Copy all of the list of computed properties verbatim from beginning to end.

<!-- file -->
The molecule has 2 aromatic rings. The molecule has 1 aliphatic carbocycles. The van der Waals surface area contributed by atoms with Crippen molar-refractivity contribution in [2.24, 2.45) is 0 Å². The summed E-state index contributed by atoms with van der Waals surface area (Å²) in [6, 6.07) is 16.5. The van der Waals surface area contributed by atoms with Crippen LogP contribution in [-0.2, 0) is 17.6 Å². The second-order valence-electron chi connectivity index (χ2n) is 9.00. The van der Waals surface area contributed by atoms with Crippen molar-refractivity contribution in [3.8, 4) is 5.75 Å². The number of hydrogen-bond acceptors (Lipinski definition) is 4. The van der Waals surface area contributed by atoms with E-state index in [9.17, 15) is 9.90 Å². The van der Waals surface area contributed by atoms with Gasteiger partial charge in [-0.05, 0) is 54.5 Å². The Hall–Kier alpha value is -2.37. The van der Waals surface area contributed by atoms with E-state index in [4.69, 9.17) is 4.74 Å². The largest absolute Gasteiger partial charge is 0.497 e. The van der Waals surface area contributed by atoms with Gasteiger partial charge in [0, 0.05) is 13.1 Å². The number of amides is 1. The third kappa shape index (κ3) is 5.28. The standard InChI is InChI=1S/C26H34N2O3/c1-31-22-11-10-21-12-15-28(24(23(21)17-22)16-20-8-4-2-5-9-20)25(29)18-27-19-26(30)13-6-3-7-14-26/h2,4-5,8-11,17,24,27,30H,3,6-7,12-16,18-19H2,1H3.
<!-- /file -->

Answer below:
The molecule has 2 aromatic rings. The molecule has 1 aliphatic carbocycles. The van der Waals surface area contributed by atoms with Crippen molar-refractivity contribution in [2.24, 2.45) is 0 Å². The summed E-state index contributed by atoms with van der Waals surface area (Å²) in [6, 6.07) is 16.5. The van der Waals surface area contributed by atoms with Crippen LogP contribution in [-0.2, 0) is 17.6 Å². The second-order valence-electron chi connectivity index (χ2n) is 9.00. The van der Waals surface area contributed by atoms with Crippen molar-refractivity contribution in [3.8, 4) is 5.75 Å². The number of hydrogen-bond acceptors (Lipinski definition) is 4. The van der Waals surface area contributed by atoms with E-state index in [9.17, 15) is 9.90 Å². The van der Waals surface area contributed by atoms with Gasteiger partial charge in [-0.05, 0) is 54.5 Å². The Hall–Kier alpha value is -2.37. The van der Waals surface area contributed by atoms with E-state index in [4.69, 9.17) is 4.74 Å². The largest absolute Gasteiger partial charge is 0.497 e. The van der Waals surface area contributed by atoms with Gasteiger partial charge in [0, 0.05) is 13.1 Å². The number of amides is 1. The third kappa shape index (κ3) is 5.28. The standard InChI is InChI=1S/C26H34N2O3/c1-31-22-11-10-21-12-15-28(24(23(21)17-22)16-20-8-4-2-5-9-20)25(29)18-27-19-26(30)13-6-3-7-14-26/h2,4-5,8-11,17,24,27,30H,3,6-7,12-16,18-19H2,1H3.